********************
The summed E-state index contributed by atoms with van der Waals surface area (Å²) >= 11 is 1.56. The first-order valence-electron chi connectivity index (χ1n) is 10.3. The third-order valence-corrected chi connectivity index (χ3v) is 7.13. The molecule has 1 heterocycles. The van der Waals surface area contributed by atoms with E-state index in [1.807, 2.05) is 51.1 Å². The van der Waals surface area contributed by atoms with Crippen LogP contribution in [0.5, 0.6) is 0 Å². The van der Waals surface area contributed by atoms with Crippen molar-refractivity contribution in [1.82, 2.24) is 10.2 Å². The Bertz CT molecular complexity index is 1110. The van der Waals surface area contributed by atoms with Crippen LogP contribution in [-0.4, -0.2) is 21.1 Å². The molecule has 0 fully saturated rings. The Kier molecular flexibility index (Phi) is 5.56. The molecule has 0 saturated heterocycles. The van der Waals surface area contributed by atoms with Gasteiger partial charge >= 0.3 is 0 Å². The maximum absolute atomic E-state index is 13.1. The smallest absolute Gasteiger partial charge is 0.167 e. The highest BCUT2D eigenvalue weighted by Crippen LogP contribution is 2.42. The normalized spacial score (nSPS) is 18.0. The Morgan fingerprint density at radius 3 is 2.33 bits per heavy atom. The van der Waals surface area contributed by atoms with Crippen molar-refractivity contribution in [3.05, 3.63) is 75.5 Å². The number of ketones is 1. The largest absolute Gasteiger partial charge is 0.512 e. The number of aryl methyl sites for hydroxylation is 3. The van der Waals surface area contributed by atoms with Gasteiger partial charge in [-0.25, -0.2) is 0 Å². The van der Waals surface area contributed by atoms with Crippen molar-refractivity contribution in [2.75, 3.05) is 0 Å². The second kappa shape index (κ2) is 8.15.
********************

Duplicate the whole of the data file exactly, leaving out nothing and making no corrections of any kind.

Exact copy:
The summed E-state index contributed by atoms with van der Waals surface area (Å²) >= 11 is 1.56. The first-order valence-electron chi connectivity index (χ1n) is 10.3. The third-order valence-corrected chi connectivity index (χ3v) is 7.13. The molecule has 1 heterocycles. The van der Waals surface area contributed by atoms with E-state index in [1.807, 2.05) is 51.1 Å². The van der Waals surface area contributed by atoms with Crippen LogP contribution in [0.5, 0.6) is 0 Å². The van der Waals surface area contributed by atoms with Crippen molar-refractivity contribution in [1.82, 2.24) is 10.2 Å². The Bertz CT molecular complexity index is 1110. The van der Waals surface area contributed by atoms with Crippen LogP contribution in [-0.4, -0.2) is 21.1 Å². The molecule has 0 fully saturated rings. The Kier molecular flexibility index (Phi) is 5.56. The molecule has 0 saturated heterocycles. The van der Waals surface area contributed by atoms with Gasteiger partial charge >= 0.3 is 0 Å². The maximum absolute atomic E-state index is 13.1. The smallest absolute Gasteiger partial charge is 0.167 e. The highest BCUT2D eigenvalue weighted by Crippen LogP contribution is 2.42. The normalized spacial score (nSPS) is 18.0. The Morgan fingerprint density at radius 3 is 2.33 bits per heavy atom. The van der Waals surface area contributed by atoms with Crippen molar-refractivity contribution in [3.05, 3.63) is 75.5 Å². The number of ketones is 1. The largest absolute Gasteiger partial charge is 0.512 e. The number of aryl methyl sites for hydroxylation is 3. The van der Waals surface area contributed by atoms with Gasteiger partial charge in [-0.25, -0.2) is 0 Å². The van der Waals surface area contributed by atoms with Crippen molar-refractivity contribution in [2.75, 3.05) is 0 Å². The second kappa shape index (κ2) is 8.15.